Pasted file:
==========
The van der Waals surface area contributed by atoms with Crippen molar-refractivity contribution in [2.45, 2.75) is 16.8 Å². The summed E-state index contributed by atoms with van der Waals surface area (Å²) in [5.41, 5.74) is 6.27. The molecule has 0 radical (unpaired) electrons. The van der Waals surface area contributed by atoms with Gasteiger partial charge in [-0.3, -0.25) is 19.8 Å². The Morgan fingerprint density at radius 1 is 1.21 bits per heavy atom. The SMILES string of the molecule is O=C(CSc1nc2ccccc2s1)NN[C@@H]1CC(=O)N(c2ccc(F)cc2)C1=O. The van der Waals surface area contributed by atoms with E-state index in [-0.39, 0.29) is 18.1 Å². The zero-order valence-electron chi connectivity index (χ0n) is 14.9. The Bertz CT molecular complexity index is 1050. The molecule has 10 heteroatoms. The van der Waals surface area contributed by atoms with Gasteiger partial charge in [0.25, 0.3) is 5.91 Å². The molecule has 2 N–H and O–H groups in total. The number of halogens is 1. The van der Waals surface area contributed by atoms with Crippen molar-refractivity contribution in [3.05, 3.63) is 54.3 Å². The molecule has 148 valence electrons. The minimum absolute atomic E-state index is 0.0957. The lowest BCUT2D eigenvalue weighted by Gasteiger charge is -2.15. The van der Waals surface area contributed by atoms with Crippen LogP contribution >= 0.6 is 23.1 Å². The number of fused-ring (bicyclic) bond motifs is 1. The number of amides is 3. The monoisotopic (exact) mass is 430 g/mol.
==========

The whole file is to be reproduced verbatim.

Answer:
The van der Waals surface area contributed by atoms with Crippen molar-refractivity contribution in [2.45, 2.75) is 16.8 Å². The summed E-state index contributed by atoms with van der Waals surface area (Å²) in [5.41, 5.74) is 6.27. The molecule has 0 radical (unpaired) electrons. The van der Waals surface area contributed by atoms with Gasteiger partial charge in [-0.3, -0.25) is 19.8 Å². The Morgan fingerprint density at radius 1 is 1.21 bits per heavy atom. The SMILES string of the molecule is O=C(CSc1nc2ccccc2s1)NN[C@@H]1CC(=O)N(c2ccc(F)cc2)C1=O. The van der Waals surface area contributed by atoms with E-state index in [-0.39, 0.29) is 18.1 Å². The zero-order valence-electron chi connectivity index (χ0n) is 14.9. The Bertz CT molecular complexity index is 1050. The molecule has 10 heteroatoms. The van der Waals surface area contributed by atoms with Gasteiger partial charge in [0.25, 0.3) is 5.91 Å². The molecule has 2 N–H and O–H groups in total. The number of halogens is 1. The van der Waals surface area contributed by atoms with Crippen molar-refractivity contribution in [3.05, 3.63) is 54.3 Å². The molecule has 148 valence electrons. The minimum absolute atomic E-state index is 0.0957. The lowest BCUT2D eigenvalue weighted by Gasteiger charge is -2.15. The van der Waals surface area contributed by atoms with Crippen LogP contribution >= 0.6 is 23.1 Å². The number of fused-ring (bicyclic) bond motifs is 1. The number of amides is 3. The monoisotopic (exact) mass is 430 g/mol.